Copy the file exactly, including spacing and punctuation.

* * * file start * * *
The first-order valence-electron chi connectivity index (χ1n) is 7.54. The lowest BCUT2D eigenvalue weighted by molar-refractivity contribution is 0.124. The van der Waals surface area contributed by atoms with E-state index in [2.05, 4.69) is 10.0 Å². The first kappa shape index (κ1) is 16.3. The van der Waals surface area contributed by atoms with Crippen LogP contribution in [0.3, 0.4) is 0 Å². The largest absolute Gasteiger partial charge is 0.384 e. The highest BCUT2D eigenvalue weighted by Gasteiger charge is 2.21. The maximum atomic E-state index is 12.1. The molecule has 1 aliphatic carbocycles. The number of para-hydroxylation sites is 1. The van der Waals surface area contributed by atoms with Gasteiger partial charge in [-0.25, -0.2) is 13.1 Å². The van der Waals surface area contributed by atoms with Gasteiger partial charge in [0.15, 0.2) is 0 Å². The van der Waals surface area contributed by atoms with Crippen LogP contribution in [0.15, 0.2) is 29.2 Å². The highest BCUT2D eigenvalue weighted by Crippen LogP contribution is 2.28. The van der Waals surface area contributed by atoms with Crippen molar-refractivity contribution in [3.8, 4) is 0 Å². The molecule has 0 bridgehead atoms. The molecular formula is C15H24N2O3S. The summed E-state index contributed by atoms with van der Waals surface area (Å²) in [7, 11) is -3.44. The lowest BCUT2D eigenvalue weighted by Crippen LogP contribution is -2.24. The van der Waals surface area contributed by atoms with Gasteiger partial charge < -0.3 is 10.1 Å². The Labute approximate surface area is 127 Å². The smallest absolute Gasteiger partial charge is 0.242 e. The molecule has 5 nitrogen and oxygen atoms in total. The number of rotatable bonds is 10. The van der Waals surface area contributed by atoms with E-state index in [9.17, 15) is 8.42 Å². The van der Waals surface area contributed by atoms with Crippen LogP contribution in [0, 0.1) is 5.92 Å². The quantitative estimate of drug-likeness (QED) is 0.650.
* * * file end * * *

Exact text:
The first-order valence-electron chi connectivity index (χ1n) is 7.54. The lowest BCUT2D eigenvalue weighted by molar-refractivity contribution is 0.124. The van der Waals surface area contributed by atoms with E-state index in [2.05, 4.69) is 10.0 Å². The first kappa shape index (κ1) is 16.3. The van der Waals surface area contributed by atoms with Crippen LogP contribution in [0.3, 0.4) is 0 Å². The largest absolute Gasteiger partial charge is 0.384 e. The highest BCUT2D eigenvalue weighted by Gasteiger charge is 2.21. The maximum atomic E-state index is 12.1. The molecule has 1 aliphatic carbocycles. The number of para-hydroxylation sites is 1. The van der Waals surface area contributed by atoms with Gasteiger partial charge in [-0.25, -0.2) is 13.1 Å². The van der Waals surface area contributed by atoms with Gasteiger partial charge in [0.15, 0.2) is 0 Å². The van der Waals surface area contributed by atoms with Crippen LogP contribution in [0.15, 0.2) is 29.2 Å². The highest BCUT2D eigenvalue weighted by Crippen LogP contribution is 2.28. The van der Waals surface area contributed by atoms with Crippen molar-refractivity contribution in [3.8, 4) is 0 Å². The molecule has 0 bridgehead atoms. The molecular formula is C15H24N2O3S. The summed E-state index contributed by atoms with van der Waals surface area (Å²) in [7, 11) is -3.44. The lowest BCUT2D eigenvalue weighted by Crippen LogP contribution is -2.24. The van der Waals surface area contributed by atoms with Gasteiger partial charge < -0.3 is 10.1 Å². The Labute approximate surface area is 127 Å². The smallest absolute Gasteiger partial charge is 0.242 e. The molecule has 5 nitrogen and oxygen atoms in total. The number of rotatable bonds is 10. The van der Waals surface area contributed by atoms with E-state index in [9.17, 15) is 8.42 Å². The van der Waals surface area contributed by atoms with Crippen LogP contribution in [0, 0.1) is 5.92 Å². The quantitative estimate of drug-likeness (QED) is 0.650.